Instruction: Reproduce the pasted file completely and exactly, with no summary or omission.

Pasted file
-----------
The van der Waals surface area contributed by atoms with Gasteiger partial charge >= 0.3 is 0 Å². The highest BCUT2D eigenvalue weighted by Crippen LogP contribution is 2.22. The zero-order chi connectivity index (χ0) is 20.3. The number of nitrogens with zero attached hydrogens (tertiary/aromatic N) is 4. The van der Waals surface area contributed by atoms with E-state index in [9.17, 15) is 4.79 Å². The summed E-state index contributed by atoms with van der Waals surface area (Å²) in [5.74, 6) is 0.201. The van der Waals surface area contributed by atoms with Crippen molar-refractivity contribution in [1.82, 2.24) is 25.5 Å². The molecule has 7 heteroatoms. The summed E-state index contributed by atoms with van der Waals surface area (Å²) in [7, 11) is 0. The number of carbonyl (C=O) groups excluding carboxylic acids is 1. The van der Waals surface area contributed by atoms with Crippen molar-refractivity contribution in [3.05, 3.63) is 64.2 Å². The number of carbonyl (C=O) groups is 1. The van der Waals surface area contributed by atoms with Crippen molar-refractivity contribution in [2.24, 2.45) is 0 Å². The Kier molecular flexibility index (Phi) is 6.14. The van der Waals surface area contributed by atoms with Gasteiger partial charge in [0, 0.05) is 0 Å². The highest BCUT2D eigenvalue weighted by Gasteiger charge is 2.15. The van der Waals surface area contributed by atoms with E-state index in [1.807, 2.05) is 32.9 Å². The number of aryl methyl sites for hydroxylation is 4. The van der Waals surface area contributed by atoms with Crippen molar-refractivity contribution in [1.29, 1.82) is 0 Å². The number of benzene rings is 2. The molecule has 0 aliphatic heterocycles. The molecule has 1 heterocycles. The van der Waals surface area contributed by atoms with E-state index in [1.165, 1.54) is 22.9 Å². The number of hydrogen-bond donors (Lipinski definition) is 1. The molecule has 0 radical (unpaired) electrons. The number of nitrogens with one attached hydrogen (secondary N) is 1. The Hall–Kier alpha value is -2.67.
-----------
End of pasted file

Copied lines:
The van der Waals surface area contributed by atoms with Gasteiger partial charge >= 0.3 is 0 Å². The highest BCUT2D eigenvalue weighted by Crippen LogP contribution is 2.22. The zero-order chi connectivity index (χ0) is 20.3. The number of nitrogens with zero attached hydrogens (tertiary/aromatic N) is 4. The van der Waals surface area contributed by atoms with E-state index in [9.17, 15) is 4.79 Å². The summed E-state index contributed by atoms with van der Waals surface area (Å²) in [5.74, 6) is 0.201. The van der Waals surface area contributed by atoms with Crippen molar-refractivity contribution in [1.82, 2.24) is 25.5 Å². The molecule has 7 heteroatoms. The summed E-state index contributed by atoms with van der Waals surface area (Å²) in [7, 11) is 0. The number of carbonyl (C=O) groups excluding carboxylic acids is 1. The van der Waals surface area contributed by atoms with Crippen molar-refractivity contribution in [3.05, 3.63) is 64.2 Å². The number of carbonyl (C=O) groups is 1. The van der Waals surface area contributed by atoms with Crippen molar-refractivity contribution in [2.24, 2.45) is 0 Å². The Kier molecular flexibility index (Phi) is 6.14. The van der Waals surface area contributed by atoms with Gasteiger partial charge in [0, 0.05) is 0 Å². The highest BCUT2D eigenvalue weighted by Gasteiger charge is 2.15. The van der Waals surface area contributed by atoms with E-state index in [1.807, 2.05) is 32.9 Å². The number of aryl methyl sites for hydroxylation is 4. The van der Waals surface area contributed by atoms with Crippen molar-refractivity contribution in [1.29, 1.82) is 0 Å². The number of benzene rings is 2. The molecule has 0 aliphatic heterocycles. The molecule has 1 heterocycles. The van der Waals surface area contributed by atoms with E-state index in [1.165, 1.54) is 22.9 Å². The number of hydrogen-bond donors (Lipinski definition) is 1. The molecule has 0 radical (unpaired) electrons. The number of nitrogens with one attached hydrogen (secondary N) is 1. The Hall–Kier alpha value is -2.67.